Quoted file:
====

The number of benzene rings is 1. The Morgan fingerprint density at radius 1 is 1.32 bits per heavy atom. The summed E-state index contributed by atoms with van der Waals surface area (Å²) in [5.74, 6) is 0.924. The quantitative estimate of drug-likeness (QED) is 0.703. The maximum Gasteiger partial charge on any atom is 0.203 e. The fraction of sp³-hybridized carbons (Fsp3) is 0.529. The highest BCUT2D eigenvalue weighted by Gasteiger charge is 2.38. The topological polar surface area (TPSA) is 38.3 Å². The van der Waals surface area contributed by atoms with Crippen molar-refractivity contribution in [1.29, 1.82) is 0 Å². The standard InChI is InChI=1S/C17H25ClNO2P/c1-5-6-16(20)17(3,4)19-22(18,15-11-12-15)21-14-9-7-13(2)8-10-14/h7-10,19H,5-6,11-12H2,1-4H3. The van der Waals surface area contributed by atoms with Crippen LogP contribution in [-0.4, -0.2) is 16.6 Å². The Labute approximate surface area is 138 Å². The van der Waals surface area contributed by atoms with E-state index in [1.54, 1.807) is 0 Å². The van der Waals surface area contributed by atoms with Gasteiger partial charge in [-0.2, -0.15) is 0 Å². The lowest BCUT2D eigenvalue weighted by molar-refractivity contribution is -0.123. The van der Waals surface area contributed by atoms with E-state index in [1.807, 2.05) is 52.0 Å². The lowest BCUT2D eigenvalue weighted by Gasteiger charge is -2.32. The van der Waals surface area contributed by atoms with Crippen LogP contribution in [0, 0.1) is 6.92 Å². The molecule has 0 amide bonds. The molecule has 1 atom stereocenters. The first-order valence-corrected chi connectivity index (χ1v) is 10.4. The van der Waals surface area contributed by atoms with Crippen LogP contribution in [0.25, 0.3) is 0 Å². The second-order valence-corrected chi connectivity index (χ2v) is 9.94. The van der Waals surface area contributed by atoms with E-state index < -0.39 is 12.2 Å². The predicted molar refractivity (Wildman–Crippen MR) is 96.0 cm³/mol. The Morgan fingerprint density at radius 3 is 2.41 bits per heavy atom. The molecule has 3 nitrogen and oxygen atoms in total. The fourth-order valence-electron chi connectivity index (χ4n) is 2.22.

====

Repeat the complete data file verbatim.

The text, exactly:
The number of benzene rings is 1. The Morgan fingerprint density at radius 1 is 1.32 bits per heavy atom. The summed E-state index contributed by atoms with van der Waals surface area (Å²) in [5.74, 6) is 0.924. The quantitative estimate of drug-likeness (QED) is 0.703. The maximum Gasteiger partial charge on any atom is 0.203 e. The fraction of sp³-hybridized carbons (Fsp3) is 0.529. The highest BCUT2D eigenvalue weighted by Gasteiger charge is 2.38. The topological polar surface area (TPSA) is 38.3 Å². The van der Waals surface area contributed by atoms with Crippen molar-refractivity contribution in [1.29, 1.82) is 0 Å². The standard InChI is InChI=1S/C17H25ClNO2P/c1-5-6-16(20)17(3,4)19-22(18,15-11-12-15)21-14-9-7-13(2)8-10-14/h7-10,19H,5-6,11-12H2,1-4H3. The van der Waals surface area contributed by atoms with Crippen LogP contribution in [-0.4, -0.2) is 16.6 Å². The Labute approximate surface area is 138 Å². The van der Waals surface area contributed by atoms with E-state index in [1.54, 1.807) is 0 Å². The van der Waals surface area contributed by atoms with Gasteiger partial charge in [-0.2, -0.15) is 0 Å². The lowest BCUT2D eigenvalue weighted by molar-refractivity contribution is -0.123. The van der Waals surface area contributed by atoms with E-state index in [1.807, 2.05) is 52.0 Å². The lowest BCUT2D eigenvalue weighted by Gasteiger charge is -2.32. The van der Waals surface area contributed by atoms with Crippen LogP contribution in [0, 0.1) is 6.92 Å². The molecule has 0 amide bonds. The molecule has 1 atom stereocenters. The first-order valence-corrected chi connectivity index (χ1v) is 10.4. The van der Waals surface area contributed by atoms with Crippen LogP contribution in [0.25, 0.3) is 0 Å². The second-order valence-corrected chi connectivity index (χ2v) is 9.94. The van der Waals surface area contributed by atoms with E-state index < -0.39 is 12.2 Å². The predicted molar refractivity (Wildman–Crippen MR) is 96.0 cm³/mol. The Morgan fingerprint density at radius 3 is 2.41 bits per heavy atom. The molecule has 3 nitrogen and oxygen atoms in total. The fourth-order valence-electron chi connectivity index (χ4n) is 2.22.